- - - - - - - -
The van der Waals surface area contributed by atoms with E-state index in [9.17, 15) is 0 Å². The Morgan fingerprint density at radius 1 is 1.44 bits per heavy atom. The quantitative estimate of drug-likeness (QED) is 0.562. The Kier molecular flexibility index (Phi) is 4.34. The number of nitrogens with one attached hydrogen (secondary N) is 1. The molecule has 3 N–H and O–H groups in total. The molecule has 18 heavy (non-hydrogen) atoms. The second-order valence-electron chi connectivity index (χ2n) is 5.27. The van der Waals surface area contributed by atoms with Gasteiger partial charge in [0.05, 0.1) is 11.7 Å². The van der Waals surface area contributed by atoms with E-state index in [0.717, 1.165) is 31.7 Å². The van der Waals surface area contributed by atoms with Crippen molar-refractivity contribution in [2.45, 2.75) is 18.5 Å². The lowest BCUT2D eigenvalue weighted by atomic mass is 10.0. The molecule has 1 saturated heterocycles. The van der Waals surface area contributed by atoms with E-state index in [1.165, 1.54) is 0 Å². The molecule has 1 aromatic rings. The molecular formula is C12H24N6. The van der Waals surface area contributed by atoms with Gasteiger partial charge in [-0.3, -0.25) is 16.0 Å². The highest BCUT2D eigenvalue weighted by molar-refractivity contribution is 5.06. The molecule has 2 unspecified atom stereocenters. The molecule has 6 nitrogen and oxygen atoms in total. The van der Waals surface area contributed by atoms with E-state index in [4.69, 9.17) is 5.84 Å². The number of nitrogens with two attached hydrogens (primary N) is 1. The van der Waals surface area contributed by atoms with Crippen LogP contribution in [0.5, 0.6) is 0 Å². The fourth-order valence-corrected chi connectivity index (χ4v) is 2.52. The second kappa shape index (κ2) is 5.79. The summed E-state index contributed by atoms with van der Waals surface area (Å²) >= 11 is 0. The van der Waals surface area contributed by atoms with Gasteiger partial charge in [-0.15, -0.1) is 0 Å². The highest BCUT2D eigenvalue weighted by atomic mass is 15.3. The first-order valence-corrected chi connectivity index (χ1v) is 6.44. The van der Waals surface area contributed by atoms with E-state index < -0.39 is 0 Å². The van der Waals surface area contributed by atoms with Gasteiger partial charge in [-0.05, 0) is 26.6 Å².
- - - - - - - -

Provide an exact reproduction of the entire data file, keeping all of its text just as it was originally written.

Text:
The van der Waals surface area contributed by atoms with E-state index in [9.17, 15) is 0 Å². The Morgan fingerprint density at radius 1 is 1.44 bits per heavy atom. The quantitative estimate of drug-likeness (QED) is 0.562. The Kier molecular flexibility index (Phi) is 4.34. The number of nitrogens with one attached hydrogen (secondary N) is 1. The molecule has 3 N–H and O–H groups in total. The molecule has 18 heavy (non-hydrogen) atoms. The second-order valence-electron chi connectivity index (χ2n) is 5.27. The van der Waals surface area contributed by atoms with Gasteiger partial charge in [0.05, 0.1) is 11.7 Å². The van der Waals surface area contributed by atoms with E-state index in [0.717, 1.165) is 31.7 Å². The van der Waals surface area contributed by atoms with Crippen molar-refractivity contribution in [2.45, 2.75) is 18.5 Å². The lowest BCUT2D eigenvalue weighted by atomic mass is 10.0. The molecule has 1 saturated heterocycles. The van der Waals surface area contributed by atoms with E-state index in [1.165, 1.54) is 0 Å². The molecule has 1 aromatic rings. The molecular formula is C12H24N6. The van der Waals surface area contributed by atoms with Gasteiger partial charge in [-0.3, -0.25) is 16.0 Å². The highest BCUT2D eigenvalue weighted by molar-refractivity contribution is 5.06. The molecule has 2 unspecified atom stereocenters. The molecule has 6 nitrogen and oxygen atoms in total. The van der Waals surface area contributed by atoms with E-state index in [4.69, 9.17) is 5.84 Å². The number of nitrogens with two attached hydrogens (primary N) is 1. The van der Waals surface area contributed by atoms with Crippen LogP contribution in [0.5, 0.6) is 0 Å². The fourth-order valence-corrected chi connectivity index (χ4v) is 2.52. The second kappa shape index (κ2) is 5.79. The summed E-state index contributed by atoms with van der Waals surface area (Å²) >= 11 is 0. The van der Waals surface area contributed by atoms with Gasteiger partial charge in [-0.15, -0.1) is 0 Å². The highest BCUT2D eigenvalue weighted by atomic mass is 15.3. The first-order valence-corrected chi connectivity index (χ1v) is 6.44. The van der Waals surface area contributed by atoms with E-state index < -0.39 is 0 Å². The van der Waals surface area contributed by atoms with Gasteiger partial charge in [-0.05, 0) is 26.6 Å².